Susan Neville has a new piece in The North American Review. Enjoy “The Posters of the South Shore Line.”
Ben H. Winters
Ben H. Winters is the author of nine novels, including most recently the New York Times bestselling Underground Airlines (Mulholland Books). His other work includes the award-winning Last Policeman trilogy.
Ben has also written extensively for the theater, and was a 2009-2010 Fellow of the Dramatists Guild; his plays for young audiences include The Midnight Ride of Paul Revere , A (Tooth) Fairy Tale and Uncle Pirate, and his plays for not-young audiences include the 2008 Off-Broadway musical Slut and the “jukebox musical” Breaking Up Is Hard to Do, which is produced frequently across the country and around the world. Ben’s journalism has appeared in The Chicago Reader, The Nation, In These Times, USA Today, the Huffington Post, and lots of other places.
Underground Airlines (Mulholland Books, 2016)
World of Trouble: The Last Policeman Book III (Quirk, 2014)
Countdown City: The Last Policeman Book II (Quirk, 2013)
The Last Policeman (Quirk Books, 2012)
Bedbugs (Quirk Books, 2011)
Android Karenina (Quirk Books, 2010)
Sense & Sensibility & Sea Monsters (Quirk Books, 2009)
Breaking Up Is Hard to Do (Theatrical Rights Worldwide)
Eric Freeze is author of the short story collection Dominant Traits (Dufour, 2012), a collection of creative nonfiction Hemingway on a Bike (University of Nebraska Press, 2014), and the short story collection Invisible Men (Outpost19, 2016). He is the recipient of a number of awards including a Canada Council for the Arts grant for work on a novel. He has published stories, essays, and translations (French to English) in numerous periodicals including Boston Review, Harvard Review, and The Southern Review. He teaches creative writing at Wabash College and in Butler University’s MFA program. He lives in Crawfordsville, Indiana and Nice, France.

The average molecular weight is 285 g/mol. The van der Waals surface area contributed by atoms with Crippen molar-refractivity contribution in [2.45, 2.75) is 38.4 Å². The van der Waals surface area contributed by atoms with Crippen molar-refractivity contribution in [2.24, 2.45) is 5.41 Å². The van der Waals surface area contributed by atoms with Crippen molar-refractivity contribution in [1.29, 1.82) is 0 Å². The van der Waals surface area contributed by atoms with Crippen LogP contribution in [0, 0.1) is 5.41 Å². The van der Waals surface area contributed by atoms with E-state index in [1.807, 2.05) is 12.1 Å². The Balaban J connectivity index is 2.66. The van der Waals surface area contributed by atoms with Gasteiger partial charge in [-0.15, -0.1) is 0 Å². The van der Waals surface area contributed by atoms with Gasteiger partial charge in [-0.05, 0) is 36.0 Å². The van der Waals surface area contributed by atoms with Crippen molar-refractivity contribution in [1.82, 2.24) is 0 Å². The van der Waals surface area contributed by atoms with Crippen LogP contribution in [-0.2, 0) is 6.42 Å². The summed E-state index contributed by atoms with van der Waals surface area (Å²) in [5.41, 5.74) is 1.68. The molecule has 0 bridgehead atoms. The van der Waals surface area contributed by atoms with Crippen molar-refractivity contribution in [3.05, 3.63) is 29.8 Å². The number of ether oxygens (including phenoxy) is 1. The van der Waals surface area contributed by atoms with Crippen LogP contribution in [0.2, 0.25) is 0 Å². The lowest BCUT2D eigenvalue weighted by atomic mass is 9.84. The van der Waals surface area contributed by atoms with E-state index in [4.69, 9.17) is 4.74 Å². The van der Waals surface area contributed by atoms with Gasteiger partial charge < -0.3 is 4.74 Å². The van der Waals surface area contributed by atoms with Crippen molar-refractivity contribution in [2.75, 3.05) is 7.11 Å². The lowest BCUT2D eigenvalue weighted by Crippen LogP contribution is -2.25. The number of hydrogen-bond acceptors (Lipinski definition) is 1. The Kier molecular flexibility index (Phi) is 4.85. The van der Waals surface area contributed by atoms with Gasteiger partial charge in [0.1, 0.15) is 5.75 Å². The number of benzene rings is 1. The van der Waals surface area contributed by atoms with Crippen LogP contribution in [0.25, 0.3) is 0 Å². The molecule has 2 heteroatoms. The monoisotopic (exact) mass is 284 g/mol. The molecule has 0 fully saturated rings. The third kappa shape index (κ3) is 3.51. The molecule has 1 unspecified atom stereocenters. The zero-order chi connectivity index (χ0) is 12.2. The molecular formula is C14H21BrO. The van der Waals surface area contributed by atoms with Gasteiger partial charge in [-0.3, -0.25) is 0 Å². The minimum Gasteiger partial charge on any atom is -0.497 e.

Invisible Men, Outpost 19
Hemingway on a Bike, University of Nebraska Press
Susan Neville is the author of five works of creative nonfiction: Indiana Winter; Fabrication: Essays on Making Things and Making Meaning; Twilight in Arcadia; Iconography: A Writer’s Meditation; and Sailing the Inland Sea. Her collections of short fiction include In the House of Blue Lights,winner of the Richard Sullivan prize and listed as a ‘Notable Book’ by the Chicago Tribune, and Invention of Flight, winner of the Flannery O’Connor Award for Short Fiction. Her stories have appeared in the Pushcart Prize anthology and in anthologies including Extreme Fiction (Longman) and The Story Behind the Story (Norton.) Her story “Here” won the 2015 McGinnis-Ritchie Award from the Southwest Review. She teaches creative writing, a seminar in Willa Cather, and courses in Butler’s First Year Seminar program.
Iconography: A Writer’s Meditation, Indiana University Press
Fabrication: Essays on Making Things and Making Meaning, MP Publishing Limited
“On Memoir” essay in Essay Daily
“Game Night” story in The Collagist
Alessandra Lynch is the author of three books of poetry: Daylily Called it a Dangerous Moment (Alice James Books, 2017), Sails the Wind Left Behind (Alice James Books, 2002), and It Was a Terrible Cloud at Twilight (Pleiades/LSU Press, 2008). Her poems have appeared in The American Poetry Review, jubilat, The Massachusetts Review, Ploughshares and The Virginia Quarterly Review, among others. She has had residencies at the MacDowell Colony for the Arts and Yaddo. She teaches at Butler University and lives near an Indianapolisian canal.
It Was a Terrible Cloud at Twilight, LSU Press
Sails the Wind Left Behind, Alice James Books
Poetry in The American Poetry Review
Poetry in The Virginia Quarterly Review
Poetry in The Cortland Review
Author, Huck Finn’s America (2014), A Brain Wider Than The Sky (2009), The First Emancipator (2005), The Culture and Commerce of the American Short Story (1992), and co-editor of Creating Fiction (1994) and Postmodern American Fiction: A Norton Anthology (1997). Essays and reviews have appeared in Harper’s, American Scholar, Missouri Review, Best American Essays, and elsewhere. Winner of Slatten award for Biography (2005), reviews of work and public appearances include Time, Newsweek, The New York Times, NPR’s All Things Considered and This American Life, Spin, Sports Illustrated, C-Span, Salon, Washington Post, Boston Globe, and other places. Teaches American literature and culture and creative writing.
Huck Finn’s America: Mark Twain and the Era That Shaped His Masterpiece, Simon & Schuster
A Brain Wider Than the Sky: A Migraine Diary, Simon & Schuster